Penn State deals with annual troubles
College Football Videos
Once again, Penn State's preseason football camp has become an exercise in dealing with distractions.
A report on ESPN's "Outside The Lines" ran a week before practice began, questioning coach Joe Paterno's control of the program. Several days later, Paterno dismissed defensive tackles Chris Baker and Phil Taylor from the team for undisclosed reasons. They had been among six players suspended since the end of the 2007 season. Wide receiver Chris Bell previously had been dismissed from the team for an incident in which he was charged with threatening a teammate with a knife.
A year ago, safety Anthony Scirrotto was a Penn State player trying to ward off distractions as well as prepare for football season. He'd been charged with multiple felonies in connection with an April scuffle at an off-campus apartment. By this time last year, the list of charges had been reduced, but it was not until February 2008 that Scirrotto had closure by pleading guilty to a misdemeanor of defiant trespass.
Scirrotto, a team captain in his senior season, understands in retrospect that his legal situation divided his attention last year.
"You don't like to think of it as doing that, but I feel a lot more relieved this year without having to worry about talking to my lawyer and things of that nature, that I don't want to ever have to deal with again," he said. "Obviously, it's easy to tell that I feel a little bit lighter on my feet. I feel that things are going a lot smoother this summer."
Linebacker Navorro Bowman dealt with being suspended after an October altercation during a dance at the school's student union.
Bowman indicated he has absorbed a hard lesson.
"Just pick your troubles wisely. Just stay out of trouble," he said. "Everybody learns from their mistakes and I did learn from it."
Bowman was dealt a personal blow this summer when his father died.
"My teammates ... supported me and came to the funeral," he said. "That meant a lot to me."
Senior Rich Ohrnberger, a starting guard, has managed to steer clear of legal entanglements, but he's found himself visiting Paterno's doghouse because of his impish personality.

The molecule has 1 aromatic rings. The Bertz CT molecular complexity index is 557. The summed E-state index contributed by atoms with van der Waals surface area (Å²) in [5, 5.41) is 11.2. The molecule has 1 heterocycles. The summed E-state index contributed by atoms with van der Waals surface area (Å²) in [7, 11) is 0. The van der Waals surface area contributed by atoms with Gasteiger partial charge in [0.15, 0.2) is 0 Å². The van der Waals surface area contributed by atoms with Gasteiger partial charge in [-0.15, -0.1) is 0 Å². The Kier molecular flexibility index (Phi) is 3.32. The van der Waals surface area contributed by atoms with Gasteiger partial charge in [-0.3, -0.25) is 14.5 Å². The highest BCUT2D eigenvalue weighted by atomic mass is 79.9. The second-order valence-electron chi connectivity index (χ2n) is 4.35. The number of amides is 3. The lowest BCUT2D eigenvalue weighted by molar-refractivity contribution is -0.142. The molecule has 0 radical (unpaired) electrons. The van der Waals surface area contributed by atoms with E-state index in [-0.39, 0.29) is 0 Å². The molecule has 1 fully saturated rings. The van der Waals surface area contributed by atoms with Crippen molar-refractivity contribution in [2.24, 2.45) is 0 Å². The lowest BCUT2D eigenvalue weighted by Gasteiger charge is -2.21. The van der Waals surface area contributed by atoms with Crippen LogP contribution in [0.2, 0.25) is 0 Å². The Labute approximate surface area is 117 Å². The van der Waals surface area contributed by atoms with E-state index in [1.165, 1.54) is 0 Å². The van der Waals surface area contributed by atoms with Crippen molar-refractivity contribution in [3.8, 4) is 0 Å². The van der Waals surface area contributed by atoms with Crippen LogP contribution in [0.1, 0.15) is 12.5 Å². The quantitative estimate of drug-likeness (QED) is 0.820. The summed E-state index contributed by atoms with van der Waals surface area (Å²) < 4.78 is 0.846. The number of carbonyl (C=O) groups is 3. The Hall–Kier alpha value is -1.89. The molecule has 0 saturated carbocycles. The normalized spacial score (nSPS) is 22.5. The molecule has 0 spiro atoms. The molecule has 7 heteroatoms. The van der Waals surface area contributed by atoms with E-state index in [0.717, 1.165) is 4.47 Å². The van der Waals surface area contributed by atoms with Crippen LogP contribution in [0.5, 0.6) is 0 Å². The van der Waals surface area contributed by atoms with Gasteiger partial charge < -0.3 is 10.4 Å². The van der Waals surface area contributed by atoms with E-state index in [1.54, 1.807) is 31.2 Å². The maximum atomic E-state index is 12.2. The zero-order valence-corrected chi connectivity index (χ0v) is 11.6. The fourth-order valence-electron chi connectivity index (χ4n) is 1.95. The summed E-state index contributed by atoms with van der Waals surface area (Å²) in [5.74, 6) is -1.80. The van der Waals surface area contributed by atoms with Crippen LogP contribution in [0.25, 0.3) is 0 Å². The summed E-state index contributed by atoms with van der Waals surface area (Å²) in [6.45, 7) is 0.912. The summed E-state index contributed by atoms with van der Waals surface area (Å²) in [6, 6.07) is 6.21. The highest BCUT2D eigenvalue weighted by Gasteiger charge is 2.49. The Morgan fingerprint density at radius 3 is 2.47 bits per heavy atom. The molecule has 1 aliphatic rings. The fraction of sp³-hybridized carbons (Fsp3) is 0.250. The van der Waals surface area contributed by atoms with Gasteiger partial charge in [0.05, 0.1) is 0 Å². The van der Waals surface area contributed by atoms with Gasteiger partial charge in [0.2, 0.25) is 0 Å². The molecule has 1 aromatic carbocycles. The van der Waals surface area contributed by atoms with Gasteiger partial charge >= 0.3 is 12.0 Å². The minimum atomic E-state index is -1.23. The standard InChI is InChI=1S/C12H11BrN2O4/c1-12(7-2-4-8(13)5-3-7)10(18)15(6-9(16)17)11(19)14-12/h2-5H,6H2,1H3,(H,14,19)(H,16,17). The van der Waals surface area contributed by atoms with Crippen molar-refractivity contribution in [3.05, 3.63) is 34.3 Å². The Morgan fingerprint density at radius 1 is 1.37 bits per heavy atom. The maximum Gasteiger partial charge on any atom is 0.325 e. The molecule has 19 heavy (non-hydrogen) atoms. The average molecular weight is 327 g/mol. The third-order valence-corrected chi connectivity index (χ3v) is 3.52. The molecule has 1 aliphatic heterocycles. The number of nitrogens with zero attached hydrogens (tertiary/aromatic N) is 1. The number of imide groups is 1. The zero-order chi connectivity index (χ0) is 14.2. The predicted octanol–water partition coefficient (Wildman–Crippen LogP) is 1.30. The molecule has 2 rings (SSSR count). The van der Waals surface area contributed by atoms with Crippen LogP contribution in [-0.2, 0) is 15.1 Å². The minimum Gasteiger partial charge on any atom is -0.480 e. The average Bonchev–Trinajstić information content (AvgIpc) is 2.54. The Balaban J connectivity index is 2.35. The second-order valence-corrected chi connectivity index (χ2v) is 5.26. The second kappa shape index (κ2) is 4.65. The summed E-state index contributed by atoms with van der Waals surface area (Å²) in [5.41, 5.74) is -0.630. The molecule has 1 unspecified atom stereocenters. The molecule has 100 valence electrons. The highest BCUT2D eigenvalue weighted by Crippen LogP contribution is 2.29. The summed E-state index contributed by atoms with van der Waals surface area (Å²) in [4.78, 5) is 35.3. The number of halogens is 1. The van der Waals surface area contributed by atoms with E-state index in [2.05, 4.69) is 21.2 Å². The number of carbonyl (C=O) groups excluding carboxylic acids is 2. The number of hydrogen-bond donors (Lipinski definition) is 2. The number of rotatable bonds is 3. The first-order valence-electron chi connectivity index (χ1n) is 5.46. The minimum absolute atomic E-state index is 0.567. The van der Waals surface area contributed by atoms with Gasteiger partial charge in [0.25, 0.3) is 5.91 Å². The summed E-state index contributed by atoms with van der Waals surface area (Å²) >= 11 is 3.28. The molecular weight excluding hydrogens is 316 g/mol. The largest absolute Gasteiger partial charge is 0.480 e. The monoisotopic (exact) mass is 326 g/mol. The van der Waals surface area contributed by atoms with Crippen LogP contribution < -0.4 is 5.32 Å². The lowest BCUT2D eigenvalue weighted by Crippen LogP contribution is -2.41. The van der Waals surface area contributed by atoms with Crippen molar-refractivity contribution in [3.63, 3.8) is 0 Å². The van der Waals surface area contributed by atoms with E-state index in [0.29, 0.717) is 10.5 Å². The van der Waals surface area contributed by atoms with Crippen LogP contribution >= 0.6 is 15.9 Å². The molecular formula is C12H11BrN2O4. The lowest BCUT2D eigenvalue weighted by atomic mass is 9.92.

His epiphany, he said, was "figuring out that you're an adult now and you're being perceived that way, you have to act that way."
Ohrnberger was reluctant to specify his behavioral changes.
"I don't know," he said. "The little kid stuff that doesn't fly any more. We're big boys now."
Measuring the impact of distractions on a team is, at best, an inexact science.
"It's not like we're waiting around with bated breath for the next person to get in trouble," Ohrnberger said. "I feel like even though maybe some of that bad publicity and losing key players and things like that for different reasons hurt us, it might have helped us come together a little more as a team."
Penn State has no monopoly on off-field distractions, judging by recent headlines.
Georgia linebacker Darius Dewberry did $2,100 damage at a hospital Sunday morning and became the fifth player for the No. 1 Bulldogs to be suspended for the season opener.
Wisconsin running back Lance Smith has been dismissed from the team after being expelled from a first-offenders program he was participating in following a dispute with a girlfriend that resulted in battery and disorderly conduct charges.
Kentucky quarterback Curtis Pulley, who was vying for the starting job, has been booted from the team. He missed last season with academic problems and has been dealing with traffic charges and a marijuana citation this year.
Oklahoma dismissed incoming freshman wide receiver Josh Jarboe. After signing with the school in February, Jarboe was charged in a March incident of having a gun on school property. That situation had been dealt with, but Jarboe sealed his fate by showing up on an Internet video rapping about guns and shooting people.
Show commenting policy
TribLive commenting policy
You are solely responsible for your comments and by using TribLive.com you agree to our Terms of Service.
We moderate comments. Our goal is to provide substantive commentary for a general readership. By screening submissions, we provide a space where readers can share intelligent and informed commentary that enhances the quality of our news and information.
While most comments will be posted if they are on-topic and not abusive, moderating decisions are subjective. We will make them as carefully and consistently as we can. Because of the volume of reader comments, we cannot review individual moderation decisions with readers.
We value thoughtful comments representing a range of views that make their point quickly and politely. We make an effort to protect discussions from repeated comments either by the same reader or different readers.
We follow the same standards for taste as the daily newspaper. A few things we won't tolerate: personal attacks, obscenity, vulgarity, profanity (including expletives and letters followed by dashes), commercial promotion, impersonations, incoherence, proselytizing and SHOUTING. Don't include URLs to Web sites.
We do not edit comments. They are either approved or deleted. We reserve the right to edit a comment that is quoted or excerpted in an article. In this case, we may fix spelling and punctuation.
We welcome strong opinions and criticism of our work, but we don't want comments to become bogged down with discussions of our policies and we will moderate accordingly.
We appreciate it when readers and people quoted in articles or blog posts point out errors of fact or emphasis and will investigate all assertions. But these suggestions should be sent via e-mail. To avoid distracting other readers, we won't publish comments that suggest a correction. Instead, corrections will be made in a blog post or in an article.